For decades, various artificial intelligences have gradually won competition with humans in competitive games, such as chess, go, even Rubik's Cube, StarCraft, and so on. Nowadays, robots have begun a new exploration - the stacking game.
A recent video from the Massachusetts Institute of Technology shows that a robot developed by the school's engineers is playing the game with amazing precision. Alberto Rodriguez, Department of Mechanical Engineering at the Massachusetts Institute of Technology, said: "This robot is equipped with a soft gripper, a force wristband and an external camera that can make the robot look like a human. The weakness of the perceived tower."
"Unlike purely cognitive games such as chess and go, stacking games require players to master physical skills such as detecting, pushing, pulling, placing, and building blocks. It requires interactive sensing and operation. You must touch the wood. The tower learns how to move bricks and master the timing of moving bricks. It's hard to simulate, so robots must learn in real life and interact with real stacks, Rodriguez said.
Researchers say the robot shows that machines can learn how to perform certain tasks through tactile and physical interactions rather than relying solely on the visual system. This sensitivity is important because it further demonstrates that robots can be used to perform tasks that require subtle operations or are extremely flexible.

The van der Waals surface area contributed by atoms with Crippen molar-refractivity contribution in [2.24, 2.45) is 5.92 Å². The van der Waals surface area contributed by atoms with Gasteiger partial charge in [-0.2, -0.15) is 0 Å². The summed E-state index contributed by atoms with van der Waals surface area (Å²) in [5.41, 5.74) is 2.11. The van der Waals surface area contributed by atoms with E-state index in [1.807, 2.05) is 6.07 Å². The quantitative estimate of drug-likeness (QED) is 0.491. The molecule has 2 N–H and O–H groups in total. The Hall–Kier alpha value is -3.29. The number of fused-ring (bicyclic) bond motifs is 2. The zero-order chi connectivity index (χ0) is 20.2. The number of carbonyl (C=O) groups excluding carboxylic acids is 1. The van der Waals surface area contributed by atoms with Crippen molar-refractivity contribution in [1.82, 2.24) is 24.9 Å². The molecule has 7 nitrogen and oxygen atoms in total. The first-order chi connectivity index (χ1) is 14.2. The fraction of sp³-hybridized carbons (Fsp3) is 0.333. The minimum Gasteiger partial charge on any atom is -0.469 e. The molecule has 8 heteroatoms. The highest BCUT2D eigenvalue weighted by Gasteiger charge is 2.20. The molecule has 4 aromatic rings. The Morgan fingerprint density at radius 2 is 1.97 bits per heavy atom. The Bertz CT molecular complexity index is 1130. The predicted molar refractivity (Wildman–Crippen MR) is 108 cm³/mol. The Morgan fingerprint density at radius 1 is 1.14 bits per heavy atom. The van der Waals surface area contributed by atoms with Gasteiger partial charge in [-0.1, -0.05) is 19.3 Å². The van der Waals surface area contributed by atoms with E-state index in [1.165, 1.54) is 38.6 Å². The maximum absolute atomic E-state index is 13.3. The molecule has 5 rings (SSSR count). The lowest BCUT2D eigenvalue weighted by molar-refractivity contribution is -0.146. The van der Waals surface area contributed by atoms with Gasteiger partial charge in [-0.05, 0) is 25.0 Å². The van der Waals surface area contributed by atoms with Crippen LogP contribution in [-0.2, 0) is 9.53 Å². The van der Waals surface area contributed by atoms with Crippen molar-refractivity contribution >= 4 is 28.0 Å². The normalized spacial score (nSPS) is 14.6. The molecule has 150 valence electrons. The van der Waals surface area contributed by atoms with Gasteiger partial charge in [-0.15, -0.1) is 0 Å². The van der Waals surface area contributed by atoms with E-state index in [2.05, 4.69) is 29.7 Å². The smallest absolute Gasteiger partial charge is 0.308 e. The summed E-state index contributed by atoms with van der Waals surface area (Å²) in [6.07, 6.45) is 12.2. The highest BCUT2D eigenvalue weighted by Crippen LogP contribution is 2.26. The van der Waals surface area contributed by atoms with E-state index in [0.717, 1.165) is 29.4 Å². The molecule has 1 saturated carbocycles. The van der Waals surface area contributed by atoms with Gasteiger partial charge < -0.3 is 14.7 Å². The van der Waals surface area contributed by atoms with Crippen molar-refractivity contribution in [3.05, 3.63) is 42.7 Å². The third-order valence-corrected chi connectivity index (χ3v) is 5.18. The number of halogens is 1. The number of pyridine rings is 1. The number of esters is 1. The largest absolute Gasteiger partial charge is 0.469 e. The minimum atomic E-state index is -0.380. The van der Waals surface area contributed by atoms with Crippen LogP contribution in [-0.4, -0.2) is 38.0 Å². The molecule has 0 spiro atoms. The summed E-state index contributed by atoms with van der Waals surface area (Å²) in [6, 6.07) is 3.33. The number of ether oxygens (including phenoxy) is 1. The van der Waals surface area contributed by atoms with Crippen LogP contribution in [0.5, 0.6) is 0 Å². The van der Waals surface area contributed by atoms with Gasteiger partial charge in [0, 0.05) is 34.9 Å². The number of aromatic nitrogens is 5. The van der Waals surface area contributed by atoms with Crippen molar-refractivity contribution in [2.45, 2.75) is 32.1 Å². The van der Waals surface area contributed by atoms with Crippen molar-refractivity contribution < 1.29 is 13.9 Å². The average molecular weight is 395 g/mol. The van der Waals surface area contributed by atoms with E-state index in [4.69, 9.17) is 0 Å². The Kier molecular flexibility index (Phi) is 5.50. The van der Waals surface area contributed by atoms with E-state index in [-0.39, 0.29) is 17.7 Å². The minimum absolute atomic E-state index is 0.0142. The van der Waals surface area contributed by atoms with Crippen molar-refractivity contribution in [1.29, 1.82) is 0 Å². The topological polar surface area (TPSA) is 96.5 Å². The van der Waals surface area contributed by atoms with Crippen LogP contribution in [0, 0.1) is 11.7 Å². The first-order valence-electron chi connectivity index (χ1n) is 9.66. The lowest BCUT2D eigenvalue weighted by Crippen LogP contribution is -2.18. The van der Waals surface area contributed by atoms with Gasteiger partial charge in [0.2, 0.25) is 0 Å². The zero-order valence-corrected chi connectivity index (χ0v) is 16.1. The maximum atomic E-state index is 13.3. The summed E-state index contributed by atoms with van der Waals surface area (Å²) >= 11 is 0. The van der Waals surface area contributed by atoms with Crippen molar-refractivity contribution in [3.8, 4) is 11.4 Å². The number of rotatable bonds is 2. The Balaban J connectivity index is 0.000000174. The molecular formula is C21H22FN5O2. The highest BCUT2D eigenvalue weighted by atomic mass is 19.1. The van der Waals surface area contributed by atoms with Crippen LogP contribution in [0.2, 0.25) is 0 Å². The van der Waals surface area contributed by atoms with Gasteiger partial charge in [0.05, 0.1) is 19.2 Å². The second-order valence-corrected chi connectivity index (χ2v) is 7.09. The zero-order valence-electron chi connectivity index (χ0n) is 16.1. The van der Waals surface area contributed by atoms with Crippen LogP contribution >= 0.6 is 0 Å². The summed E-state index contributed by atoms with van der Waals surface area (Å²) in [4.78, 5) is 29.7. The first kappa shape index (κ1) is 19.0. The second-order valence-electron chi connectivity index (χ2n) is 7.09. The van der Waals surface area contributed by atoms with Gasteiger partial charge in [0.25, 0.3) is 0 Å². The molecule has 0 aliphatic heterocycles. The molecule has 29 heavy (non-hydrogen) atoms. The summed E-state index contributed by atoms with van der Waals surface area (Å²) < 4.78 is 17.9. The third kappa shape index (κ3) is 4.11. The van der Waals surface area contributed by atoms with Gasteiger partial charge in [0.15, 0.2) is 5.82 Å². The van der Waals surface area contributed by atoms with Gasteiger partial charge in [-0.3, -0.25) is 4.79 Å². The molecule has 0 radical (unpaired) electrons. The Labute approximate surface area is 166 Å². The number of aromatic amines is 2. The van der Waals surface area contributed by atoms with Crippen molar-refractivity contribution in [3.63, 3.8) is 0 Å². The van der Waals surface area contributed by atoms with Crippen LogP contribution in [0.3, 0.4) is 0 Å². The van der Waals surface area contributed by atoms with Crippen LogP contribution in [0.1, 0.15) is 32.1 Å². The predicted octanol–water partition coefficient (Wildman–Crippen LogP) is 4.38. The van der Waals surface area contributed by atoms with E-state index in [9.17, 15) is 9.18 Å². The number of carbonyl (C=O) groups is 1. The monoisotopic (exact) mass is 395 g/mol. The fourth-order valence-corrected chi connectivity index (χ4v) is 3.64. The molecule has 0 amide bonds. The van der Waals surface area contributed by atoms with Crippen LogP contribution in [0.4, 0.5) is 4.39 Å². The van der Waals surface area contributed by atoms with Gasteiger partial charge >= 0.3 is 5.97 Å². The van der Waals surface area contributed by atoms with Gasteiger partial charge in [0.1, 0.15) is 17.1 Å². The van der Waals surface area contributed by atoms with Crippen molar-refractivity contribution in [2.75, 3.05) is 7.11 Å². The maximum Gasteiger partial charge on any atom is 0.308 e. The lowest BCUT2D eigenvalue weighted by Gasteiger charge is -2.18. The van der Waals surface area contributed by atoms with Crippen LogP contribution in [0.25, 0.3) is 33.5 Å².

Rodriguez said: "In the assembly line of mobile phone production, almost every step of buttoning or screwing feels from the feedback of force rather than vision. Using this behavior as a learning model is to build this technology. Important foundation."
To be a skilled gamer, robots don't need a lot of imaginary exercises. The researchers designed 300 small games for robots to train in. At present, robots have begun to confront humans. Of course, robots are not humans. The opponent, the future is hard to say.